Home Adaptation Why Seismologists Are Still Interested in the 1906 San Francisco Earthquake
Why Seismologists Are Still Interested in the 1906 San Francisco Earthquake

Why Seismologists Are Still Interested in the 1906 San Francisco Earthquake


FILE – In this April 18, 1906 file photo, the Hibernia Bank building is in ruins following the massive earthquake that devastated the San Francisco area that was caused by a rupture in the San Andreas fault. A hypothetical magnitude 7 earthquake on the San Francisco Bay region’s notorious Hayward fault could kill hundreds, injure thousands and cause $82 billion in property damage and business losses, according to a scenario created by a coalition of experts to help residents and policymakers prepare for and reduce disaster impacts. The “HayWired” scenario was released Wednesday, April 18, 2018, the 112th anniversary of the Great Quake of 1906 that ravaged San Francisco. (AP Photo)

The earthquake that devastated San Francisco in 1906 may still be able to help us better understand future quakes. Over a century later, the marks it left on the coastal and offshore landscape of northern California may offer some clues about what might happen when the fault ruptures again.

A recent survey of a 35-kilometer (21.7-mile) stretch of the Northern San Andreas fault revealed new details about a little-known part of the fault that runs along the California coast where two massive slabs of Earth’s crust, the North American plate and the Pacific plate, are slowly grinding past each other. With a combination of bathymetry (a technique that uses sound waves to measure the depth of water and the shape of the seafloor) and seismic reflection (which uses changes in how different rocks reflect sound waves to create an “image” of underground rock layers), Samuel Johnson of the U.S. Geological Survey and Jeffrey Beeson of Fugro USA Marine Inc. learned more about how ground movement during the 1906 quake affected the coast and the seafloor.

They also discovered that there are two closely-spaced parallel fault lines, or strands, along that stretch of the San Andreas. A fault usually isn’t just one crack in the Earth’s crust; usually faults are systems or networks of cracks, and Johnson and Beeson say it’s important to understand those systems in detail in order to predict how the whole system might behave when the fault slips or ruptures. Both strands have moved several tens of meters over the last 10,000 years, according to the study published in the Bulletin of the Seismological Society of America.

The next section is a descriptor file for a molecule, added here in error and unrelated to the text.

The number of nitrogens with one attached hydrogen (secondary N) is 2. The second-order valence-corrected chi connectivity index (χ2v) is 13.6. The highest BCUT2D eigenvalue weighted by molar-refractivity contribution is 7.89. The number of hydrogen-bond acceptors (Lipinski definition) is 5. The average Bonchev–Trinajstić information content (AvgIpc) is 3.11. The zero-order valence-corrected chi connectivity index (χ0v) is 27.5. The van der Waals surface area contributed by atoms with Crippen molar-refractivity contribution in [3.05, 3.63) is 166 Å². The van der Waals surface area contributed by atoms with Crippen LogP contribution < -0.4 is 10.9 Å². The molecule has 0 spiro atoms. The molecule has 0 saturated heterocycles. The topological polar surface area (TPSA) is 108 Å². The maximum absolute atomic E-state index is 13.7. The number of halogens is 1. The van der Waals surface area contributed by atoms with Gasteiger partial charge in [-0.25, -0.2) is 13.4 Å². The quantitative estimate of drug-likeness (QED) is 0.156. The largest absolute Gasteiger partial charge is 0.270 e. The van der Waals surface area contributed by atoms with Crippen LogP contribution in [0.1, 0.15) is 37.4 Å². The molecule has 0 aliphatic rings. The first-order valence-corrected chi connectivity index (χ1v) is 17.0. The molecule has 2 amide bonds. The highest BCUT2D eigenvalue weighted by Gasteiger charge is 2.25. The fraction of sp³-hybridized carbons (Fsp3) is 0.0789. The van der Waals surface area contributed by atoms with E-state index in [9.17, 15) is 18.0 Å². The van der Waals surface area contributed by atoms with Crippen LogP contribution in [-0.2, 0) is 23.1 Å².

The findings don’t change any predictions about how often a San Andreas quake might happen, or when the next one might come, but they might help seismologists make better models of what might happen in the area when an earthquake happens. That, in turn, could eventually lead to better hazard predictions and disaster planning, which could save lives. Another recent study used a photograph of a train knocked off its tracks by the quake to help model how the ground moved near Point Reyes Station, north of San Francisco, which may also help contribute to better disaster planning.

Reshaping The Landscape

When we think about the 1906 earthquake today, we picture the destruction in San Francisco, or maybe the outbreak of bubonic plague that followed a few months later, but the earthquake reshaped the shoreline and the seafloor all along the northern Californian coast. The sudden shifting of the two continental plates lifted the ground to the west of the fault, which blocked sediments from drifting southward along the coast from the Russian River and Salmon creek; instead, all that sand started to pile up into the South Salmon Creek beach and its line of high sand dunes.

Offshore, two broad swaths of the seafloor reveal places where the earth’s shaking caused the sand on the seafloor to lose its strength and behave like a liquid, collapsing under the pressure. Those remnants of the century-old disaster are ephemeral by geological standards, already being smoothed and covered by sediment.

“If you came back in another 50 to 100 years, you might not see these features because they would be all covered up,” said Johnson in a press release.


This article was written by Kiona N. Smith from Forbes and was legally licensed through the NewsCred publisher network. Please direct all licensing questions to legal@newscred.com.